In recent years drones have increasingly gained importance in various kinds of applications, for private use, but also professionally. They are used just as a hobby, in agriculture, media recordings (movies and sports events), military services (such as surveillance operations), for transportation of parcels, and recently also for inspection purposes. However, this popularity led to further restrictions in the usages of drones by the governments. Above a specific weight of the drone the pilot needs to have a license. It is forbidden to fly in non-designated areas and without permission.
In this project of the aviation research programme V (LuFo V) of the Federal Ministry for Economic Affairs and Energy the goal is to develop an autonomous drone for airplane inspection inside a hangar. The drone is expected to be equipped with a variety of sensors, such as LiDAR, stereo cameras, IMUs, compass and optionally active RGB-D sensors. The challenge in this environment are the large metal structures from the airplane, but also from the hangar itself, having a great influence on GPS signals and compass. In this GPS-denied environment the drone will collect data from the sensors and send them to a ground station, where SLAM algorithms map the environment and localize the drone precisely. The drone will follow preset inspection points at which it is capturing inspection images from the surface of the airplane. The images are then sent to the ground station, which performs machine learning techniques using IBM Watson in order to retrieve a damage classification result. The results are collected and an overall report is generated, documenting the current condition of the airplane.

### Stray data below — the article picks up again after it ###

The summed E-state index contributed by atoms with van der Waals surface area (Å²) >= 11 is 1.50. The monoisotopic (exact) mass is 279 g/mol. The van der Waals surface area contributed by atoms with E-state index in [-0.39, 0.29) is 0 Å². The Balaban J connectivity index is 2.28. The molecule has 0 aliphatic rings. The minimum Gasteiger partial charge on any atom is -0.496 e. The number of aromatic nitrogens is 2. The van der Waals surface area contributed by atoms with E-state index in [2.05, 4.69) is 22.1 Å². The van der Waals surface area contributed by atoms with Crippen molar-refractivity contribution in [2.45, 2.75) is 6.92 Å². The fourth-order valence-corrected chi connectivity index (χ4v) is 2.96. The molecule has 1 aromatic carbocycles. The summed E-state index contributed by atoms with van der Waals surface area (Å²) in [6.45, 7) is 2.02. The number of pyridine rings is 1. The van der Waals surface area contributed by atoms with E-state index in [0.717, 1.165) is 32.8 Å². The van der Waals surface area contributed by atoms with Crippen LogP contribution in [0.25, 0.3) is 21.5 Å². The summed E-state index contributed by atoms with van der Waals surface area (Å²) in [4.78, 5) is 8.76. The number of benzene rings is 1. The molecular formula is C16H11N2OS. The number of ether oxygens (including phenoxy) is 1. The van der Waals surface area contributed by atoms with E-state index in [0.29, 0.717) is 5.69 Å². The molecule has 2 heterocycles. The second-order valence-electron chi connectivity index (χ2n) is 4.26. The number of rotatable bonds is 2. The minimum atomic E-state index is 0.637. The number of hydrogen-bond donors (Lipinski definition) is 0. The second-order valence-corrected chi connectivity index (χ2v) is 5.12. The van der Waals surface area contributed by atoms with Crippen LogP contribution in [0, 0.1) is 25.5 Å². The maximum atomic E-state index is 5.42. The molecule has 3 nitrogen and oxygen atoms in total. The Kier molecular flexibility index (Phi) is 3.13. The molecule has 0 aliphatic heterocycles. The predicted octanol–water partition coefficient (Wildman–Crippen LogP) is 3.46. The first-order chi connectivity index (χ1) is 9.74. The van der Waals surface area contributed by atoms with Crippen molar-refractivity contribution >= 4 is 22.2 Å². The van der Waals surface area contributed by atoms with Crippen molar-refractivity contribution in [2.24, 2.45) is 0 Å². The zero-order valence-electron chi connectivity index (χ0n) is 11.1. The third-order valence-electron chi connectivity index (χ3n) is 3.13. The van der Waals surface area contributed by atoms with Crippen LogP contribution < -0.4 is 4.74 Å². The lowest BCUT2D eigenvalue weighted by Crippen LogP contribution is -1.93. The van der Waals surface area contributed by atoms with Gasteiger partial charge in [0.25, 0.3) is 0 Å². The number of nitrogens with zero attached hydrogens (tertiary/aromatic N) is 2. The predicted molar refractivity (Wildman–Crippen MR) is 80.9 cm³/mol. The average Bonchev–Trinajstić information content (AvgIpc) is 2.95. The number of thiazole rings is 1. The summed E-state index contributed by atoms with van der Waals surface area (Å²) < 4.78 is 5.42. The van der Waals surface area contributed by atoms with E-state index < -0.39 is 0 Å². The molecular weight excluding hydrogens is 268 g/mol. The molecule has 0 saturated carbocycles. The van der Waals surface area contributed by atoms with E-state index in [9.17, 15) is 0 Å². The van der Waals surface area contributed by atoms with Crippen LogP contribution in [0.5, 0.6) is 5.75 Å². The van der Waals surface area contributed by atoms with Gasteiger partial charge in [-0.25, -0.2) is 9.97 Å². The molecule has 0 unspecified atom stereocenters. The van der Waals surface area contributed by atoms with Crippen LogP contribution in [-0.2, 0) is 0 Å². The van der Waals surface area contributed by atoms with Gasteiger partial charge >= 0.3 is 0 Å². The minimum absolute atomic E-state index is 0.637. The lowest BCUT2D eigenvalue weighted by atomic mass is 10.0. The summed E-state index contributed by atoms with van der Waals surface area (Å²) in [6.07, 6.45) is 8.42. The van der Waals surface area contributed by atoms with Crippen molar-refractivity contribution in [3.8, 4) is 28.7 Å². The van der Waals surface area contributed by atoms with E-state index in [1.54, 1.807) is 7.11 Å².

The LMT will develop the software for module communication (ROS-based), sensor data acquisition and encoding, as well as data processing in the ground station, such as SLAM and drone control. In order to test the algorithms two test platforms are used at the LMT. Our small platform is based on "DJI Flame Wheel 550" for autonomous control and stability tests and the bigger drone is based on "DJI Spreading Wings S1000+" to mount all available sensors for data acquisition tests. During the development phase this data is then analyzed offline to adjust parameters and algorithms. This leads to an improvement of localization precision and better real-time control.
Another contribution of the LMT to the project is the measurement of communication delay in-the-loop. This is the time from the capturing of an event in a scene with a camera, over the processing in the ground station, until the reaction of the drone to this event. This is important for real-time SLAM and data processing. Images need to be encoded and point clouds compressed efficiently to save communication overhead and ensure real-time capabilities.
Data security plays an important role in this project to avoid eavesdropping. Hackers could manipulate sensor data to conceal airplane damage, leading to a safety risk for passengers. In another attack scenario the inspection drone control could be hijacked completely or the drone control signal can be jammed. Data encryption and drone-server authentication increases the security in this regard. This part of the project is carried out by the University of Applied Sciences Würzburg-Schweinfurt.
Besides our real test platforms we use a Gazebo simulation to test sensor acquisition and path planning. This enables optimal inspection point computation for different types of aircrafts and hangars.